Automotive Mileposts  

Thunderbooks - T-Bird Reference

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*On CD-ROM when available



Note: 1963 is a Supplement to 1962, so both are needed



Note: 1968 is a Supplement to 1967, so both are needed



Anyone who owns a classic Ford Thunderbird should have a factory Shop Manual for their car. These publications include a lot of information about the car, and are the best reference when making major as well as minor repairs.

The older shop manuals contained information on just the Thunderbird, with everything included in one book, sorted by the various components, such as engine, transmission, rear axle, interior, electrical, etc. A new manual was typically printed for each model year, but in 1963 and 1968, only supplements to the previous year were printed, which means you'll also need a 1962 or 1967 manual for complete information on the 1963 or 1968 Thunderbirds. Beginning in 1969, Ford combined all of its car lines into one set of manuals, with each book organized to contain removal, repair, and installation procedures for one particular vehicle component, such as trim or body.

It's important to note that older manuals usually included wiring diagrams, while the post-1969 manuals didn't. Wiring and vacuum diagrams were provided as a separate reference, in large format, so they were easier to read.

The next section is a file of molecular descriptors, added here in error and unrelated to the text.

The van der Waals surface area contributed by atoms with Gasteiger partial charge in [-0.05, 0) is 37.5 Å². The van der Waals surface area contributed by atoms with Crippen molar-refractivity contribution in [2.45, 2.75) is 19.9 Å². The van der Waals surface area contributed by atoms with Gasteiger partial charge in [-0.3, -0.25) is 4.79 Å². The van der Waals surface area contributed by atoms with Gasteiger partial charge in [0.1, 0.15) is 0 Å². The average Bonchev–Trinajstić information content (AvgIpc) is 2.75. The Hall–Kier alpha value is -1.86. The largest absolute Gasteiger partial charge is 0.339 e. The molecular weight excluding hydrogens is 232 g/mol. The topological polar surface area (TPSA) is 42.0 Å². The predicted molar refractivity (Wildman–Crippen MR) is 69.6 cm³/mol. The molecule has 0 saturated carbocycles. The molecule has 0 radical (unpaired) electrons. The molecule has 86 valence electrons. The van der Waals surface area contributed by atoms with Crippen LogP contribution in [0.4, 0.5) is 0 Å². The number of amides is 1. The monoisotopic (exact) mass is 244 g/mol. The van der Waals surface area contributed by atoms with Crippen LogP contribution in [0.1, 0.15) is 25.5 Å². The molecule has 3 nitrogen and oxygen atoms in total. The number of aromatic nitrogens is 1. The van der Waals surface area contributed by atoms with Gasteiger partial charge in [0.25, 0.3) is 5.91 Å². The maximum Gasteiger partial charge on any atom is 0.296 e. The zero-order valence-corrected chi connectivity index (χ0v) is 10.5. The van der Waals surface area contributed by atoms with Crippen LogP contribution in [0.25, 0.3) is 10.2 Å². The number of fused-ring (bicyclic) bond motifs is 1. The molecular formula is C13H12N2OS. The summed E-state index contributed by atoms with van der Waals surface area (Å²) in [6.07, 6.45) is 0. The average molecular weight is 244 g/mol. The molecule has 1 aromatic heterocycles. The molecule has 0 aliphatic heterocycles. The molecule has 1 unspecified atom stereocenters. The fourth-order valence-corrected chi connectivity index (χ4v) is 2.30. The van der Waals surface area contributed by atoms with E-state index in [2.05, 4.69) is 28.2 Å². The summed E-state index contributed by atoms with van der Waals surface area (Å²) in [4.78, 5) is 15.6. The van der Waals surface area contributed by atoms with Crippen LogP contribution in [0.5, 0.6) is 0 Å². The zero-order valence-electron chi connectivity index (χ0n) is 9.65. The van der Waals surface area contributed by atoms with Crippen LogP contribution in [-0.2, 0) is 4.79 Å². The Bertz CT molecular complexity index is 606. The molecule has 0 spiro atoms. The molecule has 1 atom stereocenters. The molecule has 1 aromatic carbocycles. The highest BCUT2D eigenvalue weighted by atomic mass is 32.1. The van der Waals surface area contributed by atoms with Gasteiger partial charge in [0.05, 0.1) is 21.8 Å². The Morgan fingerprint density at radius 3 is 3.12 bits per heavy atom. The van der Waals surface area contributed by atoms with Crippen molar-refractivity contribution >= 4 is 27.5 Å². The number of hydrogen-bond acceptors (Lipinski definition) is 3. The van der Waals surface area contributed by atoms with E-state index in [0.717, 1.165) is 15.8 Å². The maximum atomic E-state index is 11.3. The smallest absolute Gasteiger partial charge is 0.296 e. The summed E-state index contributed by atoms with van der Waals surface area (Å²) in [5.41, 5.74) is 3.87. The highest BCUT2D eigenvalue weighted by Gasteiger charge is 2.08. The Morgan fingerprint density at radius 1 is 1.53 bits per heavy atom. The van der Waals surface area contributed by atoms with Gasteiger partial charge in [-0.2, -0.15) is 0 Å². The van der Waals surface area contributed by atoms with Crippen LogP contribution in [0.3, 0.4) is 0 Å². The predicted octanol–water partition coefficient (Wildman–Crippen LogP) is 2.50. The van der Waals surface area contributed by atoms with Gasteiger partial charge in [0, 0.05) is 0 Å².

Original manuals are often still available, as are reprints of the originals. We've found some of the reprints have illustrations that are difficult to see, although some are better than others.

Most shop manuals are now available on CD-ROM format, which we prefer over the printed versions, although we do recommend having both. Why both? It's often easier to look up multiple items in the printed version, especially when you have to flip back and forth between pages. Also, you're not stuck at your computer.

The CD-ROM allows you to zoom in on illustrations for better detail, and they include both electrical and vacuum diagrams. When you're ready to work on your car, you can print out the pages applicable to the repair you're doing, and enlarge any illustrations that are necessary. These pages can be taped up near the work area to prevent the wind from blowing them around. If they get dirty, you can just throw them away.

There's no need to risk getting a nice set of shop manuals dirty or greasy, and the individually-printed pages from the CD-ROM can be kept in a binder, documenting the repairs to your car. This is handy when selling the car, as well as when you need to refer back to something you've already done.

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